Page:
A machine learning algorithm made completely new scientific discoveries by analyzing scientific papers for connections humans may have missed.
Researchers from Lawrence Berkeley National Laboratory created an algorithm which allowed their algorithm to create predictions for thermoelectric materials. Used with heating and cooling appliances, these thermoelectric materials convert heat to energy. However, the algorithm didn’t know the definition of thermoelectric. Nevertheless, even without the definition it was able to provide candidates for thermoelectric materials.
Researcher Anubhav Jain stated “it can read any paper on material science and can make connections that no scientists could.” Through assessing the language in 3.3 million abstracts related to material science, the algorithm learned about 500,000 new words. In addition, Jain explained that “the way that this Word2Vec algorithm works is that you train a neural network model to remove each word and predict what the words next to it will be. By training a neural network on a word, you get representations of words that can actually confer knowledge.”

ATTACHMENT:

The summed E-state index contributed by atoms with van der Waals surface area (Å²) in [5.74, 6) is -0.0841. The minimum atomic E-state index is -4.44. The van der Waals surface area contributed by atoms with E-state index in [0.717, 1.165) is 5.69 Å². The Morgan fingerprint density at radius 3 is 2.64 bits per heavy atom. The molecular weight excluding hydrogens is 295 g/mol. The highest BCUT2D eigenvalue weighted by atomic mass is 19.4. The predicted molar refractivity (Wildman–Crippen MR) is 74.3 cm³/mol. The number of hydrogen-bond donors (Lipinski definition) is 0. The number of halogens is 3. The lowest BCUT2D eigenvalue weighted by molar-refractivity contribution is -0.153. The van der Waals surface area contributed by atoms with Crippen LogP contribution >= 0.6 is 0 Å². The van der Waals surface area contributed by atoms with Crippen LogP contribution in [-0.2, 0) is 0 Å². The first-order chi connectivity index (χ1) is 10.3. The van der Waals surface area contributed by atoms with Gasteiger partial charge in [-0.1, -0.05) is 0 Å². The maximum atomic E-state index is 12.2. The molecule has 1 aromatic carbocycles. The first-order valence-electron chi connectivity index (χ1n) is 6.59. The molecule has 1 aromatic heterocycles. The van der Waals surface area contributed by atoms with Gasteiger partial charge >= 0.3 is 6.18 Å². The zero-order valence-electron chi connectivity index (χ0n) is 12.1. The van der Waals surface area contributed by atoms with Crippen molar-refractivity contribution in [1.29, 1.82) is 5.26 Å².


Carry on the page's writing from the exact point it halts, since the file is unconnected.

In one experiment, the algorithm analyzed only papers published before 2009. After that it was able to discover one of the best thermoelectric materials four years before any scientists could. Lead author of the study Vahe Tshitoyan states that “this algorithm is unsupervised and it builds it won connections. You can use this for things like medical research or drug discovery. The information is out there. We just haven’t made these connections yet because you can’t read every article.” In conclusion, AI can make discoveries that a human may have overlooked because of the sheer amount of data it can sift through at a time. Read the original article by Nature here
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